Friday, 1 June 2018

Trump playing Napoleon? It could end in tears

Is it to be war, then?

Not, thank God, the shooting kind. But something almost as damaging. The enlightened Trump seems to have decided that the best way of dealing with the economic problems of the United States is a trade war with his allies. He’s poised to impose tariffs on imports from his two neighbours, Mexico and Canada, and on the world’s biggest trading bloc the European Union, which still includes Britain for now.

Trump: a latter-day Napoleon?
Without quite the genius...
By coincidence, I’ve just finished reading a biography of Napoleon, recommended to me by a French friend because, though written by an Englishman, it provides a superbly balanced view of the man. Andrew Roberts’ Napoleon the Great is well worth reading, whichever side of the Channel your sympathies lie, since its meticulous research and lucid analysis punctures a lot of myths, of Napoleon as either the greatest of leaders or as a tyrannical monster.

As the Napoleonic wars progressed, both sides attempted to use economic weapons against the other. Britain, then undisputed master of the seas, used the Royal Navy to blockade the ports of France and the nations it had occupied, and even went so far as to wage war against the United States to try to enforce its embargo.

Equally, Napoleon tried to impose the Continental System on France and its occupied territories, to keep out all British trade. He was prepared to go so far as to invade Russia to impose respect of the embargo, a move which would lead to the catastrophic retreat from Moscow and ultimately the loss of his throne.

Describing the impact of these two competing trade boycotts, Roberts writes:

The year 1811 saw the start of a continental economic crisis that lasted two years and that also engulfed Britain, which was beset by bad harvests, wage cuts … and food shortages. Mulhouse in eastern France saw two-thirds of its workforce of 60,000 unemployed, and over 20,000 were unemployed in Lyons. Napoleon needed to stimulate economic growth, but his [adoption of eighteenth-century economic views], which rejected the idea of competition and free exchange as positive phenomena, sent him back to attempting to enforce ever more strictly the Continental System, even if it might eventually mean fighting Russia again…

By 1812 Napoleon believed that the Continental System was working, and cited the bankruptcies of various London banks and commercial enterprises to support this…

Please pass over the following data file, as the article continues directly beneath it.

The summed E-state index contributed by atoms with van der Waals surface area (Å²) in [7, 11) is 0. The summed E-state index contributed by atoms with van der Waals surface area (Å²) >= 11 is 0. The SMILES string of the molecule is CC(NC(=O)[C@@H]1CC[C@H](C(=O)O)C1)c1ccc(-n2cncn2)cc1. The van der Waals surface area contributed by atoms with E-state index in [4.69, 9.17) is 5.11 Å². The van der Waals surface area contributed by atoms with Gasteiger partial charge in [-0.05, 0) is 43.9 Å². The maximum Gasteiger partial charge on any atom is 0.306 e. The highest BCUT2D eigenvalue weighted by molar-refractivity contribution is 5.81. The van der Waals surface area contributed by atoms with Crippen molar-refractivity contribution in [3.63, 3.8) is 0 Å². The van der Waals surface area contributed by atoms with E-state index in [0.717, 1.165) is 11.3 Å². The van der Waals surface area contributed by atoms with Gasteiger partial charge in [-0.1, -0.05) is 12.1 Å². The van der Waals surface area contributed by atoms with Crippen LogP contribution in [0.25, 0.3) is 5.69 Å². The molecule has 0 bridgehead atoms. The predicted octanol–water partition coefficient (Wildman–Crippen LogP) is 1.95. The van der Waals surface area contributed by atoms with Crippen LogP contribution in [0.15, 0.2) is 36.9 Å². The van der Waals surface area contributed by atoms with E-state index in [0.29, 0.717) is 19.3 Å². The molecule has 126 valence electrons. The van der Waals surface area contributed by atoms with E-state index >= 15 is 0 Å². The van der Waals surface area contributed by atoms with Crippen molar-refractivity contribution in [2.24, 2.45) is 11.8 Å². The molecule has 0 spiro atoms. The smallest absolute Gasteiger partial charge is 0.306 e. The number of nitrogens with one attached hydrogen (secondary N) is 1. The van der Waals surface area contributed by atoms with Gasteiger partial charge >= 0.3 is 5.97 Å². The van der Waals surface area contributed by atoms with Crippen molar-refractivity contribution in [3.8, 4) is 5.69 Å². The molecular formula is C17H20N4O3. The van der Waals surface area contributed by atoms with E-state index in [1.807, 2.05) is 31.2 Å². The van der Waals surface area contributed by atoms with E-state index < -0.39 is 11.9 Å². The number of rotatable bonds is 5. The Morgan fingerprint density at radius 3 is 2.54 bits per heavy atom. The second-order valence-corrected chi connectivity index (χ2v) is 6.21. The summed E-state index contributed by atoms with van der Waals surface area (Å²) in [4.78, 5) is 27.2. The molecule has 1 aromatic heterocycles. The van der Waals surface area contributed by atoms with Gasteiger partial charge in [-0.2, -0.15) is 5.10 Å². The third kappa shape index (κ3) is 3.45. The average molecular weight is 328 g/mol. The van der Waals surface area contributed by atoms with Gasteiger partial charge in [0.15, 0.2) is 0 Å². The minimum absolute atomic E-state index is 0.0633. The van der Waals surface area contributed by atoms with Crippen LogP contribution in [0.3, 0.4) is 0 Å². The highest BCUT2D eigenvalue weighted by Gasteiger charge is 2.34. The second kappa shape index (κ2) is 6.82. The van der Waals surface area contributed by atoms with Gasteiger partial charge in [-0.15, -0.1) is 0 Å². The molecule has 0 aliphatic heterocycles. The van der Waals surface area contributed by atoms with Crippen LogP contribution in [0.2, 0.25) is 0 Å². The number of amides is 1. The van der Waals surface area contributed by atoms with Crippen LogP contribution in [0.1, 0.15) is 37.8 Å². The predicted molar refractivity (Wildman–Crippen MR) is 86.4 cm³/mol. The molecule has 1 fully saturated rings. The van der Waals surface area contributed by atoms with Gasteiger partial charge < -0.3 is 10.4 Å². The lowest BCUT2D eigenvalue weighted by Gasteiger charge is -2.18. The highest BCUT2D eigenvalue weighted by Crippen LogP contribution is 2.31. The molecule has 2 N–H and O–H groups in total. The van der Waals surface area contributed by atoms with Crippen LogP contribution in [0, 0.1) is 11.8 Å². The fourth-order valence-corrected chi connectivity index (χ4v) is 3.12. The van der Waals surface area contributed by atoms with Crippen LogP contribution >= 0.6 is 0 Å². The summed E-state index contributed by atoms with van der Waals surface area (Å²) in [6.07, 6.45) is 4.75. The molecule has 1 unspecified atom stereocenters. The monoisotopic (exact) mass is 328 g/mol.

The system was, indeed, causing considerable harm to Britain’s economy.

Napoleon was not wrong in assuming that Britain was suffering very seriously as a result of his Continental System… Trade declined rapidly… the bad harvests of 1811 and 1812 led to food shortages and inflation, and war expenditure increased budget deficits from £16 million in 1810 to £27 million in 1812. Some 17 per cent of Liverpool’s population was unemployed during the winter of 1811/12, and the militia had to be deployed against potential rioters … across the Midlands and North of England, with ringleaders sentenced to transportation to Australia, or even in some cases death.

The parallels are striking, aren’t they? We can be sure that Trump will be as convinced as Napoleon that his trade measures are working. But the only certain consequence they’ll have is hardship on all sides – the eighteenth-century rejection of ‘the idea of competition and free exchange as positive phenomena’ is a dangerous illusion, a truth that both Trump supporters in the US and Brexiters in Britain would do well to learn.

The big difference is that, though he came badly unstuck at the end, Napoleon was a political genius as well as a military one. Even if we bend over backwards to be generous towards him, its hard to classify Trump as a genius of any kind. Indeed, I find it hard to believe that he has the mental capacity to learn the lessons of Napoleon’s final failure.

Retreat from Moscow
Crushing, immensely costly defeat - not least in lives
Because ultimately, Napoleon’s attempt to impose his system took him to war with Russia, leading to a crushing defeat and his downfall. That Trump suffers the same fate as Napoleon may seem highly desirable. However, Napoleon led an army of 500,000 into Russia and returned with just 50,000. Let’s hope that this isn’t the kind of price we pay for Trump’s failure to learn that adventures with trade weapons are as dangerous as the adventures with firearms he seems so keen to defend in the US.

Especially as the damage done by any such disaster in the twenty-first century is likely to be far greater than even on the retreat from Moscow in the nineteenth.

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